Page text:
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March 1999


MVP200 MultiVoIP
Multi-Tech Systems, Inc.
2205 Woodale Drive
Mounds View, Minnesota 55112
Ph: 800-328-9717
Fx: 612-785-9874
E-mail: info@multitech.com
Web site: www.multitech.com

List Price: $1,749; (Street Price: about $1,200)

RATINGS (0-5)
Installation: 5
Documentation: 4
Features: 3.5
Operational Testing: 4.5
Overall: B+

Through our experiences of installing and testing several manufacturers' IP gateways, we've learned some truths on the matter. For example, black-box gateways tend to perform better than PC-based gateways and deceased latency or increased feature sets exist at the sacrifice of sound quality. The initial cost issue also supports the advantage of the black-box approach.

Multi-Tech's MVP200 MultiVoIP is no exception, but its uniqueness stems from its compromises. It doesn't cost much, there is exceptional sound quality, and the documentation makes it simple to install - but the latency, feature set, and scalability are only of average quality. Do not buy this gateway if you're planning large-scale voice implementations. However, for smaller companies or for companies who intend to use IP mostly for fax purposes, the MultiVoIP should be a strong consideration.

INSTALLATION
When we test gateways, we order them in pairs, and we install them on a "clean" and manageable network so that other factors don't interrupt. This network consists solely of the two gateways and our Hammer IT testing system, with all three devices on one hub. This ideal, laboratory environment is obviously not a real-world test, but by comparing every gateway in the same fashion, we can begin to compare them to each other and to the developer's claims.

The bottom line on the MultiVoIP installation process is this: If we could give a higher grade than 5, we would. Here's why:

When installing gateways, major issues include PBX integration and complexity. The MultiVoIP's two ports are configurable for FXO, FXS, and E&M styles. To minimize external variables that would differ from system to system, we eliminated the step of connecting a PBX between the outside world and our network, opting to test only the intranet telephony. Unlike other CTI products we test, speed is not an issue when installing gateways, but we must mention it here because we've never seen a pair of gateways successfully installed in less than half a day before. Conversely, the MutliVoIPs were working in less than thirty minutes, complete with telephone extensions mapped to IP addresses, multiple voice coders installed and our Hammer IT system communicating with the gateways without obstacles. For the issue of requisite man-hours during installation, the MultiVoIP is the best we've ever seen.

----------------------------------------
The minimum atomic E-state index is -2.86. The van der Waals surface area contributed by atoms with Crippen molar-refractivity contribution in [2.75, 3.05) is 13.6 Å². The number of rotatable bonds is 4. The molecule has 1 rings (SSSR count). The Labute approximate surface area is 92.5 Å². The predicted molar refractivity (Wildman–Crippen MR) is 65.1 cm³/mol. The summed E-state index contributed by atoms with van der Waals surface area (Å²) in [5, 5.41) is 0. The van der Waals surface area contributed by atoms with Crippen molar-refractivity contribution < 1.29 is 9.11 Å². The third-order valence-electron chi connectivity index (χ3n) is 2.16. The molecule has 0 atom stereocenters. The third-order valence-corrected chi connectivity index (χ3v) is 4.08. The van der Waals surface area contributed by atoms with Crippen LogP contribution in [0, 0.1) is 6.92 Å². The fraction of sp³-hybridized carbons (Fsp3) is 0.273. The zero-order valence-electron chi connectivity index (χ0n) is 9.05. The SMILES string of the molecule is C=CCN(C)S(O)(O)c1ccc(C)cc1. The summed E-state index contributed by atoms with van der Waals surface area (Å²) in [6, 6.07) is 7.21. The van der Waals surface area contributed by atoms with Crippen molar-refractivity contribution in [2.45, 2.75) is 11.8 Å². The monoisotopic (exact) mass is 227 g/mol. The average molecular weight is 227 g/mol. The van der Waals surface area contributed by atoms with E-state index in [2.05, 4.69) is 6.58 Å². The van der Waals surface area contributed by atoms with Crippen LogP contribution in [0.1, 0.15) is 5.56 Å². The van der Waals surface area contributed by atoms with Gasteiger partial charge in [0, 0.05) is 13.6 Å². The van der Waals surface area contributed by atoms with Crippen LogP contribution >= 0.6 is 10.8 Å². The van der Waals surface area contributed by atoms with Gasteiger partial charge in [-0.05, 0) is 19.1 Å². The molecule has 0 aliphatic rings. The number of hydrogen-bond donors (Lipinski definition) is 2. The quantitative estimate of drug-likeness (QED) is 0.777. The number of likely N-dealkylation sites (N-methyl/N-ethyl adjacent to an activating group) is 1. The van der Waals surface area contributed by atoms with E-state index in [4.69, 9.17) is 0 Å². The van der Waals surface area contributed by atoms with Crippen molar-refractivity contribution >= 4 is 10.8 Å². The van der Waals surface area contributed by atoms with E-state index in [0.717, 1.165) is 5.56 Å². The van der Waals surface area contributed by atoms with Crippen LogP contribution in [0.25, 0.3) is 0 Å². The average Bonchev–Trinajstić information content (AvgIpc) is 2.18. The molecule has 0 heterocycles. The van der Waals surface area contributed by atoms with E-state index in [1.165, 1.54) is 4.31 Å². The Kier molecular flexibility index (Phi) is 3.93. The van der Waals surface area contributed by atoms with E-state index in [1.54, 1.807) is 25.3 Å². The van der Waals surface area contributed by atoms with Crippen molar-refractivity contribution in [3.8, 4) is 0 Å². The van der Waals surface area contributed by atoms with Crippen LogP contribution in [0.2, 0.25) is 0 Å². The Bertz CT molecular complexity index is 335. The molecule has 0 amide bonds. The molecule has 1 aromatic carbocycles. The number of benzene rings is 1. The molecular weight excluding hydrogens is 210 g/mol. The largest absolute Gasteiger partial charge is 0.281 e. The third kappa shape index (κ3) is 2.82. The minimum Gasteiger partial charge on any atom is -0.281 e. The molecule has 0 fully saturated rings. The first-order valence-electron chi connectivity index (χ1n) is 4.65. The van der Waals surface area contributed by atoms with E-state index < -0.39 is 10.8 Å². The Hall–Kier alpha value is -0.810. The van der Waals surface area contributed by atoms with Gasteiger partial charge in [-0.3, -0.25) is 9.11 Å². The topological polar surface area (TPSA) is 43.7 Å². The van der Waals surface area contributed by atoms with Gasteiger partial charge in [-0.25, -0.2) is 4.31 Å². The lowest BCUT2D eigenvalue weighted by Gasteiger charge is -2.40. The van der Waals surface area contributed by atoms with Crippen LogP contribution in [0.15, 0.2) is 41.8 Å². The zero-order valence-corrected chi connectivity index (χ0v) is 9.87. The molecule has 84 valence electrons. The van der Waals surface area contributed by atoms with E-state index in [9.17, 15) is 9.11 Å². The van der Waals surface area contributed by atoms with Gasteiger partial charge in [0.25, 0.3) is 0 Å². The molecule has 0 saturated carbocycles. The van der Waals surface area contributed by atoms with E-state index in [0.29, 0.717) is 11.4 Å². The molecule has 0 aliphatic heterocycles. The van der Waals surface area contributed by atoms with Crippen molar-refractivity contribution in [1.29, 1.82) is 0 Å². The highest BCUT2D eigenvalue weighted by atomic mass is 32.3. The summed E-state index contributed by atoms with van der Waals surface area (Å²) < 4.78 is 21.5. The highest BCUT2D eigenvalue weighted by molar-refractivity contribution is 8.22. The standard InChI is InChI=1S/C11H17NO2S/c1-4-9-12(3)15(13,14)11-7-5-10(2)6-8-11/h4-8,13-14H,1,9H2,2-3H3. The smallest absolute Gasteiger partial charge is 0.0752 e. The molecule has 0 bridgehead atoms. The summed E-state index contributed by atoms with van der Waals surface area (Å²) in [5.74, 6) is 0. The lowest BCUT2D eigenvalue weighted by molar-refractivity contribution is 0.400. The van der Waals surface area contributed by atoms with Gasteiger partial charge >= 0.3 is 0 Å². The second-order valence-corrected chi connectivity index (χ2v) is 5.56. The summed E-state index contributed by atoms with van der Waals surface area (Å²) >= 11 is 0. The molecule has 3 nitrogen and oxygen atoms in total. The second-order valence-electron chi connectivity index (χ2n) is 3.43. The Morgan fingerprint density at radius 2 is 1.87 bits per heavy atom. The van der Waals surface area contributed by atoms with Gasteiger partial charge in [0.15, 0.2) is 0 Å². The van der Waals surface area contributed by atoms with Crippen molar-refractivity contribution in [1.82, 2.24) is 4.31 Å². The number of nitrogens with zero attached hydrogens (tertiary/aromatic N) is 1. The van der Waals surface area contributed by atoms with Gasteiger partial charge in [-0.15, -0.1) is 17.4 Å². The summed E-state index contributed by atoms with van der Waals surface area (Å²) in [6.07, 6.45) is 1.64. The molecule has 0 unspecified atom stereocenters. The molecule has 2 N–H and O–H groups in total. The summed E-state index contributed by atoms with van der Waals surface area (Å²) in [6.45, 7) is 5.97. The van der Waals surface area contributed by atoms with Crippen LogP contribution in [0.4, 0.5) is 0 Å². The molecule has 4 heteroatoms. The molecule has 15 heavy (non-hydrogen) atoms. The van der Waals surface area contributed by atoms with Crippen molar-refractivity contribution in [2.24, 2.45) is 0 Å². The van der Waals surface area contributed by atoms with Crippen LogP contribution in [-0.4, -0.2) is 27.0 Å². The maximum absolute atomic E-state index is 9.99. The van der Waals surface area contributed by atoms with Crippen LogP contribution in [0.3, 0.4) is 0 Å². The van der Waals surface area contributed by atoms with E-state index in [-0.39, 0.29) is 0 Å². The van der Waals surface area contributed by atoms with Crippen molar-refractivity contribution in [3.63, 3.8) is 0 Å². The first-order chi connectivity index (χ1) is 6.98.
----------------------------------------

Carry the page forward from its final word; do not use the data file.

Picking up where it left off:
Our favorite installation aspect was the simplicity, however. System administrators need not be trained interconnects; a mid-level MIS manager can do the job just as well. Each gateway has five connections including an RJ-45 Ethernet port, an Ethernet-to-serial port connection to connect the controlling PCs, AC power, two FXS ports for analog devices, and two FXO and E&M ports for connecting analog lines. When the cabling process was complete, we switched on both systems, and the gateways began a POST process that lasted just a few minutes. When the boot LEDs go off, software installation can begin.

According to Multi-Tech, the software can run on any Windows 95 or 98 machine, but common sense and experience tells us never to attempt a gateway environment on non-NT platforms. The computers we used were identical Pentium IIs running at 300 MHz, one with 64 MB RAM and one with 96 MB. Both systems ran NT 4.0 Server with Service Pack 4.